For businesses, a spend policy can help ensure that employees use company funds responsibly and effectively while also helping to prevent fraud or misuse of funds. Additionally, a well-defined spend policy can help businesses control costs, improve budgeting, and ensure compliance with internal and external regulations.

    What is an expense policy?

    An expense policy is an organization's guidelines and rules to manage and control expenses. The policy outlines the approved methods and limits for incurring expenses and the criteria for reimbursement or payment.

    Companies put expense policies in place to ensure that expenses are reasonable, necessary, and compliant with company goals. The policy may cover a wide range of expenses, including travel and entertainment, office supplies and equipment, professional development, and other business or personal costs billed on a corporate card.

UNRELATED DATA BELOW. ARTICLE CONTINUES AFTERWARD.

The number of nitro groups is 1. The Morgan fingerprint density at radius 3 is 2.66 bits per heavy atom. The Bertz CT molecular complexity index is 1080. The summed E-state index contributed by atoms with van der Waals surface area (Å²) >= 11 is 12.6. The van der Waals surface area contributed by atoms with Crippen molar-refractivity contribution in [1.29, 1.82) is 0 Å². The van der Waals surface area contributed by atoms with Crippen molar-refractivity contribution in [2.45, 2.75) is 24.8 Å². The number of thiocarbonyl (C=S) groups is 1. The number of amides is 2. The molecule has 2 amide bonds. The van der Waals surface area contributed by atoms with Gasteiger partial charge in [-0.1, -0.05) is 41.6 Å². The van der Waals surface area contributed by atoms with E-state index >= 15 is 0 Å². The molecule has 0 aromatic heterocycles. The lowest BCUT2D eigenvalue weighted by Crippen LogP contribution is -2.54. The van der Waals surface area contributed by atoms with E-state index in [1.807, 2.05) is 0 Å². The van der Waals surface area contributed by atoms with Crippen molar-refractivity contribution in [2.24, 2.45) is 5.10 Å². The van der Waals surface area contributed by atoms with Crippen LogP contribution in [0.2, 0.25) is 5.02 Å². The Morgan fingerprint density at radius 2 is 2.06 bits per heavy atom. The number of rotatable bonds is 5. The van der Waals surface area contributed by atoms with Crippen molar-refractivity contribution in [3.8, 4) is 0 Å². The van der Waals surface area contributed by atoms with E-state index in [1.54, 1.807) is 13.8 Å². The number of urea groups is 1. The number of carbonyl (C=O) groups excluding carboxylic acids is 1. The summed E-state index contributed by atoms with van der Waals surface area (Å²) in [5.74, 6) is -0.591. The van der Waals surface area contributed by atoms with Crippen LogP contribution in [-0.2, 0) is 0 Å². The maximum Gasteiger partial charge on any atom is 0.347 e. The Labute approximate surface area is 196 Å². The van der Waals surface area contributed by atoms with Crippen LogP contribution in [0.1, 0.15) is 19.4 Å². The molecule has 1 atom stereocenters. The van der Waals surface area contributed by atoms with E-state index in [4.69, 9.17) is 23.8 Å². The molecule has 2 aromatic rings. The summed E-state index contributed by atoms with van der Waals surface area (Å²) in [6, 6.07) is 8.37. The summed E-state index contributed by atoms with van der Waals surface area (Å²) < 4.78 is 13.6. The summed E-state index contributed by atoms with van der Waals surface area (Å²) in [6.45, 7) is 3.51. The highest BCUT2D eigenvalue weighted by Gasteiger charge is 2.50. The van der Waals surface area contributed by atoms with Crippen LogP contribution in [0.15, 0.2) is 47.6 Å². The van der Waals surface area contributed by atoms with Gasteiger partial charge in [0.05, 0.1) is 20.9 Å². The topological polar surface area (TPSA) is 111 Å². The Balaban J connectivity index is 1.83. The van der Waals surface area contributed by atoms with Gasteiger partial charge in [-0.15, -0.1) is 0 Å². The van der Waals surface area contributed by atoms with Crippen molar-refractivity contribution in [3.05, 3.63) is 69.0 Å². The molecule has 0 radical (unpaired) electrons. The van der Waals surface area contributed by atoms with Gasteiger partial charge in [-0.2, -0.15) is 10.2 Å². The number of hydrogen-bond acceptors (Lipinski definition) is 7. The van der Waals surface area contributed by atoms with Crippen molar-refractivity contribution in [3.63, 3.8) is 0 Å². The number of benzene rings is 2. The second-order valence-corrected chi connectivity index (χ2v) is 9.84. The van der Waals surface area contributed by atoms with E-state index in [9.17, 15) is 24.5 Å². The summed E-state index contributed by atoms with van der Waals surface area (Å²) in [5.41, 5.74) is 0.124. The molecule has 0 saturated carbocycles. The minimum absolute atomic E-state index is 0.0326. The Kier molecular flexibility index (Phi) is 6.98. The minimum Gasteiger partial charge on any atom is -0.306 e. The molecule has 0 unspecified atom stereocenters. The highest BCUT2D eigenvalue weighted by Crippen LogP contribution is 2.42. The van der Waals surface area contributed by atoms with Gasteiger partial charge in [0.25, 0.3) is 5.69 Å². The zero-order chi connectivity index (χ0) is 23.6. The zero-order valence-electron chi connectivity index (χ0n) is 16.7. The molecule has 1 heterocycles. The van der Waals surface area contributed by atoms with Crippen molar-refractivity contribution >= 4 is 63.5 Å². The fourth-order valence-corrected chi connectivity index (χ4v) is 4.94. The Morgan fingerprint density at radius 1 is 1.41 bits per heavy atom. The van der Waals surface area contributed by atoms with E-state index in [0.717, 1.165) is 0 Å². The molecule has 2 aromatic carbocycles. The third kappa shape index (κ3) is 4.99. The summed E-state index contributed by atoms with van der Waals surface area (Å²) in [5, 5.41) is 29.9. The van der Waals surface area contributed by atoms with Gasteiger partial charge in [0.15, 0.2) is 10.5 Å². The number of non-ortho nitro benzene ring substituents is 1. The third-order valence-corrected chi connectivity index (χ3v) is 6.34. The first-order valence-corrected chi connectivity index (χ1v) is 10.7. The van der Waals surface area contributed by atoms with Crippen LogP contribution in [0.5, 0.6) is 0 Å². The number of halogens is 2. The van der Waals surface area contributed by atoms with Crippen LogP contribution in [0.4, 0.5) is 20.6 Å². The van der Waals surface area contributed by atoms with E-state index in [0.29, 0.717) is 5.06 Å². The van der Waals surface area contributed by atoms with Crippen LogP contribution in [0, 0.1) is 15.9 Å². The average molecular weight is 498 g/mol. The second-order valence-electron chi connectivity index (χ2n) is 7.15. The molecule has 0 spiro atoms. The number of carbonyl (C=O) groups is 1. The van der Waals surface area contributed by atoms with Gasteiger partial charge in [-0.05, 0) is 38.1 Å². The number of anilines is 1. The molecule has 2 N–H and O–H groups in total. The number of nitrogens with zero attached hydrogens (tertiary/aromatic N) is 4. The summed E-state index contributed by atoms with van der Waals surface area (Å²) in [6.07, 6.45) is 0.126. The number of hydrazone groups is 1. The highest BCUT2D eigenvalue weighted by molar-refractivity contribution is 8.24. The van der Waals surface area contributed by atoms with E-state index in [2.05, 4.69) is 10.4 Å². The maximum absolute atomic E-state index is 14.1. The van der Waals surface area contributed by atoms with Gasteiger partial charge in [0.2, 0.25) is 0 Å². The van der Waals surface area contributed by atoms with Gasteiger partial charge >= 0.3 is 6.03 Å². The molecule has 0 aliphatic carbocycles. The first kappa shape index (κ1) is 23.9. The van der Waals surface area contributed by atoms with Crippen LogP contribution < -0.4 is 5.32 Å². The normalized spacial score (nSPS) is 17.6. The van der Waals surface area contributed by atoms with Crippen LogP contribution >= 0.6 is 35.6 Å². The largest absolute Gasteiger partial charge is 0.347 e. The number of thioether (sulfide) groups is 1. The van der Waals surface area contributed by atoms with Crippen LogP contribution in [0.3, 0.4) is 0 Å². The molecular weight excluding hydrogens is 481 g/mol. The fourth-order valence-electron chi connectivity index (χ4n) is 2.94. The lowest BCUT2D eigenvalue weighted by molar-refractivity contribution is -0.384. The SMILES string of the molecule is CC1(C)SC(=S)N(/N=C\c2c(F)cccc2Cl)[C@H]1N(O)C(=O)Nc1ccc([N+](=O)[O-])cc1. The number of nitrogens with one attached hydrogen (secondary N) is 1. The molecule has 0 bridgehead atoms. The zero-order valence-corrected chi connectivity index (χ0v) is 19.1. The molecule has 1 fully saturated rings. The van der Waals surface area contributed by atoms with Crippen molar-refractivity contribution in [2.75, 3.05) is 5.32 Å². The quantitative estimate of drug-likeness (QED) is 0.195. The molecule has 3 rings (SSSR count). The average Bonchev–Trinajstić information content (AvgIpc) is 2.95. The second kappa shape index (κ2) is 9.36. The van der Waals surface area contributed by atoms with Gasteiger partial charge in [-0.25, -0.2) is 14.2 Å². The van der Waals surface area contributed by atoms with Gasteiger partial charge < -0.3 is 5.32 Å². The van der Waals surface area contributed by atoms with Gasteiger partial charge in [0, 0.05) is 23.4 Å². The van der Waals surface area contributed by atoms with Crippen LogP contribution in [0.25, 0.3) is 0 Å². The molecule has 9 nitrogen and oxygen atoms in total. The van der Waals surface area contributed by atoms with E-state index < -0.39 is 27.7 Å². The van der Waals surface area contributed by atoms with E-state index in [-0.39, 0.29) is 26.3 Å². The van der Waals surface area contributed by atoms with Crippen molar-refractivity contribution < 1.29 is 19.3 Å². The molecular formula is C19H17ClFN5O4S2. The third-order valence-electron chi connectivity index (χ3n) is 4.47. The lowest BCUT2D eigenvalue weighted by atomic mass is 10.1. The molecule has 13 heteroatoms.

The policy may specify the types of expenses allowed, the maximum amounts employees can spend on each category, and the process for seeking approval for expenses that fall outside the policy. It may also outline the process for submitting expense reports and receipts and the timeline for reimbursement or payment.

    For businesses, a well-defined expense policy can help ensure that employees use company funds responsibly and effectively while also helping to prevent fraud or misuse of funds. Additionally, a clear expense policy can help businesses control costs, improve budgeting, and ensure compliance with internal and external regulations.

    See how ATU saved +€2m thanks to accurate reconciliation

    How can corporate card controls and workflows support your spend policies?

    Company card controls and workflows can play a critical role in supporting spend policies in several ways: